Whether it be in the workplace or between close confidantes, voicing concerns tactfully requires a certain degree of effort – especially when facing delicate situations. The fear is real; we risk putting ourselves in compromising positions that can potentially affect how we are perceived, but at the same time we do recognise that some things must be said.
If you feel frustrated at your lack of ability to voice something out, don’t worry. Just like making friends, it is a proper social skill that you need to cultivate. Over time, you will be able to approach conflict with ease – and it all starts with a little bit of patience and some mental preparation.
Here are 5 ways to voice your concerns without coming off rude:
- Listen to understand, not to respond.
Most people generally love listening to themselves – which is why they only listen to respond. But the purpose of listening is to understand and acknowledge. When you feel like tensions are high, take a moment and pause. Instead, turn your attention to the other person and really listen to what they are saying.
Even though they might trigger warning bells in your head, keep your composure and acknowledge where they are coming from. People are also complex beings with their own ways of thinking and comprehension. Try and approach them in a way that you’d like to be approached.
Simple sentences like “I see your point” or “I understand why you say that” will go a long way. It makes the other person feel heard and not be on the defensive. You, in return, get to control how the conversation goes without risks of misunderstandings and arguments.
Once the tension dissipates, you are now able to bring your points to the table in a calm manner. Which brings me to my second point:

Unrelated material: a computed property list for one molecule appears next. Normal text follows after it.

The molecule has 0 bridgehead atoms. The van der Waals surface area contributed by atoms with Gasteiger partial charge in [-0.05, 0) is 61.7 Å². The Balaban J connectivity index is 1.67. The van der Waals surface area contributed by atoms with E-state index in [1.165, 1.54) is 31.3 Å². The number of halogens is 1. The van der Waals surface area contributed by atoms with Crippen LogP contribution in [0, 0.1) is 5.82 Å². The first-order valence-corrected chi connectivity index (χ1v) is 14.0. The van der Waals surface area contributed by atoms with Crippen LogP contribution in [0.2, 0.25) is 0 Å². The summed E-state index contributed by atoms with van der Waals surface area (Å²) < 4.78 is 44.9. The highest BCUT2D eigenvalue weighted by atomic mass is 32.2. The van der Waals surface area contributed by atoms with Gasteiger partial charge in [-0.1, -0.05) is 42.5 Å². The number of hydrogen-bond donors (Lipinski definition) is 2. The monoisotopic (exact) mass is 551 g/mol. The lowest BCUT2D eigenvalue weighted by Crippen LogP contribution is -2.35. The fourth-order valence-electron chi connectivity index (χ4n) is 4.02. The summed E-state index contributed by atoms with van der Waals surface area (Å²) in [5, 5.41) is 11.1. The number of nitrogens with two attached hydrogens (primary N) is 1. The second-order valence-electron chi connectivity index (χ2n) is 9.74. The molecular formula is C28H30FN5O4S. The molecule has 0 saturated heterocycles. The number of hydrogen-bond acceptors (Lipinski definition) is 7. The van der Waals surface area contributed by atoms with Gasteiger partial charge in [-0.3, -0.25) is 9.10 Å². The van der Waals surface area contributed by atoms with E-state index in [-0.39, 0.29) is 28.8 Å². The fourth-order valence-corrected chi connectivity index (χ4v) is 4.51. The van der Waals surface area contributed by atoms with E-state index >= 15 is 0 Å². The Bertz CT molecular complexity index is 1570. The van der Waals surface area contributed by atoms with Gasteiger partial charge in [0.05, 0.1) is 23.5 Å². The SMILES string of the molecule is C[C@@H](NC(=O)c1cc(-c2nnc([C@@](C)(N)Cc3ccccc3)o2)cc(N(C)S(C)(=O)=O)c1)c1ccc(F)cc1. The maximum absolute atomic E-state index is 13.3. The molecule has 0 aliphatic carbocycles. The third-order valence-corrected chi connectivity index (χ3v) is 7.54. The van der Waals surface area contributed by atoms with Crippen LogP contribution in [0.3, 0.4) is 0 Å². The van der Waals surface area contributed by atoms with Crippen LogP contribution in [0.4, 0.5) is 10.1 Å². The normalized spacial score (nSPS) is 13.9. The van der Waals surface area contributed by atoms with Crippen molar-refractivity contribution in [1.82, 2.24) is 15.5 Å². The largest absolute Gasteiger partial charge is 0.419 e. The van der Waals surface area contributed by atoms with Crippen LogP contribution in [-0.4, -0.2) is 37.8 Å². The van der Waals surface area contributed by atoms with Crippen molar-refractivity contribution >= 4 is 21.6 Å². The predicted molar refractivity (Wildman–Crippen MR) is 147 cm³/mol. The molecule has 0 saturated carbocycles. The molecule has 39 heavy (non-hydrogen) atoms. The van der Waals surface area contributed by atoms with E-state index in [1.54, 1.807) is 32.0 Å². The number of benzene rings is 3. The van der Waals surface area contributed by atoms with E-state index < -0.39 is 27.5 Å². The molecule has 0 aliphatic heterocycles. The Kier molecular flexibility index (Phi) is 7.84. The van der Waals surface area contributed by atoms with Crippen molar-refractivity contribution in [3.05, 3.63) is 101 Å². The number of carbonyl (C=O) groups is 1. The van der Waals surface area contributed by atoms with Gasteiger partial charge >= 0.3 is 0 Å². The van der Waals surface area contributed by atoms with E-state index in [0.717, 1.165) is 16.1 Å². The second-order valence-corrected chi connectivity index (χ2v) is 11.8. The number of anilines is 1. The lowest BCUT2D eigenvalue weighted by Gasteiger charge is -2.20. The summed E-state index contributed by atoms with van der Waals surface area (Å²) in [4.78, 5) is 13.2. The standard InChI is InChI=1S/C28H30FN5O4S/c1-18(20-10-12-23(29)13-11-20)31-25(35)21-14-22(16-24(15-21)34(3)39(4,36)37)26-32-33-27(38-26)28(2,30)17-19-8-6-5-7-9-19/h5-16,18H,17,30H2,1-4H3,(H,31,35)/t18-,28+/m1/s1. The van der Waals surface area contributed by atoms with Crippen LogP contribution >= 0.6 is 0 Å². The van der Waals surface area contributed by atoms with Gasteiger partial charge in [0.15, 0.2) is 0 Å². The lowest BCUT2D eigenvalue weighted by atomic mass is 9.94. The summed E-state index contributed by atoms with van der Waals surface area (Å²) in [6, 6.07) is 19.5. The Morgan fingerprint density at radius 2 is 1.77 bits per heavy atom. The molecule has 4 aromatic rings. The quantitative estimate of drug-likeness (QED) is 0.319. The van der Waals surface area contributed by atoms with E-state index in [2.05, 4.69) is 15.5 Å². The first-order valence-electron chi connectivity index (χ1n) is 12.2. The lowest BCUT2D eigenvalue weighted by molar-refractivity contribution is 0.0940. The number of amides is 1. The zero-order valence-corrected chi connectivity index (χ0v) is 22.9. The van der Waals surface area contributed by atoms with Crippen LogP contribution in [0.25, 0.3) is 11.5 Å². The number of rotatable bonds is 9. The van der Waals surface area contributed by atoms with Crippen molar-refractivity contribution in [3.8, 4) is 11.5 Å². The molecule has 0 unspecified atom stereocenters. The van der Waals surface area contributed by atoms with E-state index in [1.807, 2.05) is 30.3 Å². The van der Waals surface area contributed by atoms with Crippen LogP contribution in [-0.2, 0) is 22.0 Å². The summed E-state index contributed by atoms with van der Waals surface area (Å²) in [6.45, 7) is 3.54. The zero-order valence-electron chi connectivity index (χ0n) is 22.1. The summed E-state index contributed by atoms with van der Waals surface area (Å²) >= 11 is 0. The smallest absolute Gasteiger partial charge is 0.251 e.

- Articulate, articulate, articulate.
Or in other words, know what you want to say and how to say it.
Now, unless you’re able to coherently structure your thoughts in the moment, you will not be able to easily know what to say and how to say them immediately. Instead, the best practice is to be as specific as possible with your concerns. Before raising your issues, set a proper goal in mind, and it has to be specific.
For example, if you’re trying to raise an issue about a recent incident with a client at work, pinpoint the exact issue. Use the 5W1H method if you must to construct a proper case. What happened with the client? Why is this a cause for concern? How can we approach this issue?
Write them down, too, if you are more comfortable. The goal is to be specific about what you want to bring up.
- Be Objective
Emotions can be the bane of existence when not exercised properly. Emotional attachments blur your rationality, so it’s best to leave that at the door when you want to make your case. This isn’t a pledge to be emotionless, however. People are innately built to feel, let’s start acknowledging that – but what separates these conditions is the ability to present your concerns rationally and clearly while keeping your biases in check. After all, we are only human.
- So What’s The Solution?
Nobody likes a chronic complainer. Thinking about addressing something that concerns you? Good. It means you have values and virtues that you abide by. It is respectable, and admirable. What isn’t though, is if it is a mask for a long, unbearable rant. A problem without suggesting solutions is simply complaining, so propose a solution. If the issues you are raising are bigger than you or out of your control, invite a collaboration of efforts to propose for a way to deal with them.
Nobody likes a chronic complainer.
- Not Your Concern Anymore
When you’ve said all you needed to say, and when you’ve done all that can be done, sometimes the best solution is to disengage. This varies, of course, from situation to situation – but ultimately, if things are beyond your control, there is no use in holding onto it. Frustrating as it may be, there is a limit to the amount of power you have as an individual, and without proper support from people around you, fighting an army alone doesn’t seem like a very bright idea, does it?
Proceed with caution, and be wise about your decisions. Walking away is not cowardice, but sometimes it is a necessity.
Ultimately, voicing your concerns can be seen as a form of empowerment and a way to stand your ground, especially when knowing that it is the right thing to do. We have been accustomed to a more modest and conservative lifestyle, one that prioritises amiability more than truth but it’s high time we change that – however, remember to do it with calmness and objectivity.